Shuri, the comic featuring the Black Panther’s brilliant younger sister by Nnedi Okorafor, Leonardo Romero and Jordie Bellaire has won a Nommo Award in the “Graphic Novel” category.

The Nommo Awards are presented annually by the African Speculative Fiction Society. The four categories recognize works of speculative fiction by Africans, defined as “science fiction, fantasy, stories of magic and traditional belief, alternative histories, horror and strange stuff that might not fit in anywhere else.”

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‘Giant-Size X-Men’ returns in February

The classic Marvel title returns with stories by Jonathan Hickman and various artists.

Giant-Size X-Men #1 kicked off a new era of the X-Men back in 1975, introduced Storm, Nightcrawler, Thunderbird and Colossus to the Marvel Universe, and bringing Wolverine and Banshee onto the team.

With Jonathan Hickman introducing a new era to the X-Men this fall, Marvel is bringing back Giant-Size X-Men as a series, written by Hickman and drawn by different artists. The first issue will feature Russell Dauterman and Matt Wilson on a story featuring Jean Grey and Emma Frost.

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Inktober Spotlight: Tyrell Cannon

The creator of ‘Eris’ dives into the classic video game ‘DOOM’ this month.

If it’s October, it must be time for Inktober. During Inktober, artists from all over the world create a different ink drawing every day of the month — or whatever schedule works for them. While the official Inktober site provides a list of “prompts” to help inspire artists, many of them choose their own themes.

With many comic artists once again participating this year — you can find a lot of them on Twitter or Tumblr using the #inktober hashtag, and we’ve been posting a bunch on our own Tumblr — we thought we’d spotlight a few of the fun ones we’ve seen so far.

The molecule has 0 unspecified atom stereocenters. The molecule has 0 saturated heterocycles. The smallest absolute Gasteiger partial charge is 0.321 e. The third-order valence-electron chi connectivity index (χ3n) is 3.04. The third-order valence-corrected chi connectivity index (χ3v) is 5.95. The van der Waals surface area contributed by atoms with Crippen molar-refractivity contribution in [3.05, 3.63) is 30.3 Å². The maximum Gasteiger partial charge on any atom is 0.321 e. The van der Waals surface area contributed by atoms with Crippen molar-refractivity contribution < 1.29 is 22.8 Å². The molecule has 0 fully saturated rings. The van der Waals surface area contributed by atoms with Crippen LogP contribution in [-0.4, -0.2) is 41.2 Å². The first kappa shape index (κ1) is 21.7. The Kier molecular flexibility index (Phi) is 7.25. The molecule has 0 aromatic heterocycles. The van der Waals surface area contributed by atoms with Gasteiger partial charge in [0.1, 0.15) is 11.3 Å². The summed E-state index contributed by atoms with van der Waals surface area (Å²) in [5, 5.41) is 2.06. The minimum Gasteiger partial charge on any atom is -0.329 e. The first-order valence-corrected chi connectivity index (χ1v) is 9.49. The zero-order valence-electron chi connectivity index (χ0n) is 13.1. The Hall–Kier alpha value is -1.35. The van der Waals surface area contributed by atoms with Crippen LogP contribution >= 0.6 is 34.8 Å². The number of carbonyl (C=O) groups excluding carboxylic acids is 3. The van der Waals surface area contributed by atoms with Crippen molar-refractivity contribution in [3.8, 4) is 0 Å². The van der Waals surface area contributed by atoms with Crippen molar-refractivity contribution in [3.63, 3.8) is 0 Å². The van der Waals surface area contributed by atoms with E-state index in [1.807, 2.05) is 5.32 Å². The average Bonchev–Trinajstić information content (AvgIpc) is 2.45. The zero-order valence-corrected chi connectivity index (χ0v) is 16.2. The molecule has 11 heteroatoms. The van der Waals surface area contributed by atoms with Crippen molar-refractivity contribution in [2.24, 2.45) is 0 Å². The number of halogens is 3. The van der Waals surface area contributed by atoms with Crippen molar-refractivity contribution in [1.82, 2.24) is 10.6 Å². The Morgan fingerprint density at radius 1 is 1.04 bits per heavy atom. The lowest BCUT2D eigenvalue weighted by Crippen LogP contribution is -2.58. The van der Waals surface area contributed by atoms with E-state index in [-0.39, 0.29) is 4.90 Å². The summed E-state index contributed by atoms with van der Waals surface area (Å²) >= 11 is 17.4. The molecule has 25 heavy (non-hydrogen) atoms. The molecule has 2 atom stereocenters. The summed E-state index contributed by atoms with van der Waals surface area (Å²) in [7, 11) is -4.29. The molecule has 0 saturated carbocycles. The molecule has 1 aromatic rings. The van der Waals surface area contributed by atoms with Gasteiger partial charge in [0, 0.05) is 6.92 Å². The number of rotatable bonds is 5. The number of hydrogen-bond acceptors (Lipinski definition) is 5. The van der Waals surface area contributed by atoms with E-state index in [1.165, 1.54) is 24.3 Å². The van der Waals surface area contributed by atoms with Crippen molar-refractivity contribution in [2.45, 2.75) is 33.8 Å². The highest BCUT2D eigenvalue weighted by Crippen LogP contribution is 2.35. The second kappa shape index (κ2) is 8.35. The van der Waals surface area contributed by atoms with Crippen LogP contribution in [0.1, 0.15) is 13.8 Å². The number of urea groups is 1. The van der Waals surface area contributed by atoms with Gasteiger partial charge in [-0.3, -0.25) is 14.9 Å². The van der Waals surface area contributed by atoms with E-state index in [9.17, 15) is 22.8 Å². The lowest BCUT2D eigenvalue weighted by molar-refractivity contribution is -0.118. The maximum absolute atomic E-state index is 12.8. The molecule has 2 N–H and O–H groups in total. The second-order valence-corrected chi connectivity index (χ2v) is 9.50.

Tyrell Cannon is the creator of the webcomic Eris, which he posts on his website and on his Patreon. He’s also created his own comics like Gary and Victus. For Inktober, Cannon has dedicated his pen to DOOM, the classic first-person shooter that pits space marines against demons from Hell. He’s not just doing drawings, but also telling a story along the way, kind of like he did last year. And if you’re into DOOM, you might like this poster he created as well.

Check out a few of his pieces below, and visit his Twitter feed to follow along with Cannon and his space marine all month.

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Smash Pages Q&A: Luke Molver

The South African creator discusses his newest projects about King Shaka, his influences, the South African comics scene and more.

Luke Molver is a comics creator and illustrator from Durban, South Africa. He’s best known for his science fiction and supernatural comics like Nero and Sunday’s Slave. More recently, Molver has been writing and drawing two books for StoryPress Africa as part of the African Graphic Novel series.

After Shaka Rising, Molver’s new book King Shaka concludes the story of the leader of the Zulu nation, and tries to parse the historical facts from the myths that has arisen around him. We spoke recently about the book, his work and the comics scene in South Africa.

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DC shares details on next summer’s LGBTQ+ Aqualad graphic novel

Alex Sanchez and Julie Maroh put a ‘contemporary twist’ on Jake Hyde’s origin story.

DC has revealed more details and preview pages from You Brought Me the Ocean, one of their upcoming Young Adult Graphic Novels. According to the press release, the story will feature Jake Hyde, a.k.a. Aqualad, and “a fresh, contemporary twist” on his origin story that “tells an eloquent coming-out romance set against the backdrop of the DC Universe.”

Lambda Award-winning author Alex Sanchez is writing the story, while Julie Maroh, creator of Blue is The Warmest Color, will provide the art.

“This story will allow readers to delve deep into the conflicts of being both a teen and super-powered—and what it’s like to be friends with a super-powered teen,” said Sanchez. “I believe it will be the type of book that fans will read twice—the first time, compelled to turn pages to find out what happens next, and the second time to linger over Julie’s spectacularly beautiful imagery. I hope the book will do what graphic novels do best—tell a story on two levels—through words and art.”